Whatever preferences the owner or moderator may have for the site may drive some people away but the one’s who are looking for what you’re attempting to establish and maintain will gladly cooperate with you because they share your vision for the site, too.
You can’t be all things to all people and if you try the whole site will just descend into fiery spamnation.
#5 The New, The Trusted and the Ugly
Three classes of members (if the software allows it). Don’t set any posting limits, just tell everyone to stop before they post an image and ask “why will anyone on this forum want to look at this?” If you can think of a reason then go ahead and upload it.
Posting limits turns moderators into policemen and spoils the mood of the forum (for them as well as the others). They also force moderators to punish members only because they’ve stepped over a (possibly forgotten) line. It’s all about quality, not quantity. If someone drops in with some exciting snapshots from their Voyage to the Bottom of the Fractal Sea, then they should govern their uploads by the same principle that everyone else is using: “will it be of interest to other members?”. Sometimes you need a series of images to make your point.
#6 Keep your list of rules short
The comment policy on Orbit Trap was slowly boiled down to a single sentence: “Comments are moderated, but only to weed out the harassing ones.” What exactly does “harassing” mean? Well, for starters it’s a relative thing, but the essence of it is this: irrelevant and unpleasant.
Contrary opinions aren’t irrelevant although they might be unpleasant. But when people people repeat the same things again and again, they quickly become both irrelevant and unpleasant. But that’s what “trolls” are all about: they want to irritate you and discourage you from continuing. To them, freedom of speech means having the freedom to heckle whoever’s giving the speech. In other words: harassment.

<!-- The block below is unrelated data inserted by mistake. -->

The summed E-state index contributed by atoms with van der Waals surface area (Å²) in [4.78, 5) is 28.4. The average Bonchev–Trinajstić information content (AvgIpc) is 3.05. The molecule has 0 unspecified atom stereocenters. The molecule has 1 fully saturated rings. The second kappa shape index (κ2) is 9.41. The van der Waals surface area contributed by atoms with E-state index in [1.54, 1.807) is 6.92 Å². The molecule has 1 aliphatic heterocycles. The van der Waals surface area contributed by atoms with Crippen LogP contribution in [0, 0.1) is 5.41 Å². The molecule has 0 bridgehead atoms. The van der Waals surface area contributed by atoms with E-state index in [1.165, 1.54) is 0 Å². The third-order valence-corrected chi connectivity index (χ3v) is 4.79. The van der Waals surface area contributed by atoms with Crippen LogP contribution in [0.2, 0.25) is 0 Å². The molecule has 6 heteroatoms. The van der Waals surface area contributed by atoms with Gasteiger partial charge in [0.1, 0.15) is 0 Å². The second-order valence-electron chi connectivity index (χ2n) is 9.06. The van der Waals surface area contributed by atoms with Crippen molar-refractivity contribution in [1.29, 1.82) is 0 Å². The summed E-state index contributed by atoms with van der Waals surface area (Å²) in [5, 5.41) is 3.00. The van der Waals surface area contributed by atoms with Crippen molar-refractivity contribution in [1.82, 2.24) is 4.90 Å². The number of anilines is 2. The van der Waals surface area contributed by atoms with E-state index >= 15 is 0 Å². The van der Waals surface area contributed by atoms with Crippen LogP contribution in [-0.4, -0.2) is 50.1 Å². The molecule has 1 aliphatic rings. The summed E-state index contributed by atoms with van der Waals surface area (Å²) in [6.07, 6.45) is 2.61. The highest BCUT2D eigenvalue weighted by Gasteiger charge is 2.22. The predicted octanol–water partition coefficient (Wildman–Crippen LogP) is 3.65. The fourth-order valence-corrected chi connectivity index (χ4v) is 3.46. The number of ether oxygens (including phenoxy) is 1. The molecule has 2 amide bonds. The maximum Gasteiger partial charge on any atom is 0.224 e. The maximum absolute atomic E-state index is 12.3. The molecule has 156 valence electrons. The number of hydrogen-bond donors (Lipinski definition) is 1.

#7 Marked for Destruction!
Image spam is the posting of irrelevant images. Images that don’t have any connection to what the forum postings or the general theme of the forum is all about. If a moderator isn’t sure that the images being posted by someone are irrelevant just wait for someone to say so. In an open community, annoyances are self-limiting things that everyone is eager to “fix”.
News sites allow anyone to flag a comment and then label it for the moderators as: 1) spam; 2) hate speech; or 3) obscenity. If the software allows this, Fractalforums could include a “Flag this image” as part of the gallery posting template along with the “rate this image” 5-star option.
Anyone can mischievously click on that flag as a prank (sounds like fun) but the news sites don’t say they’re going to remove flagged comments, they just allow you to flag them in order to “alert a moderator”. What this flagging thing really does it remind commenters that every comment they post can easily be flagged as garbage if someone thinks it is. When you post stuff that people don’t want to see they’re doubly motivated to alert the moderators and get you punished for it. But they also know that if there’s nothing wrong with what you’ve posted then it won’t do anything and may even make them look bad. (Oh no, another form of online vermin to be eradicated: false complainers.)
It’s easy to skip over 65 mediocre images in an online gallery, I do it every day! But it’s strangely soothing to click on each image, one at a time and flag them. It’s that vengeful aspect of human nature that makes the task of moderation so much easier. People like to punish wrong-doers. That’s what keeps comment sections going: the urge to correct others.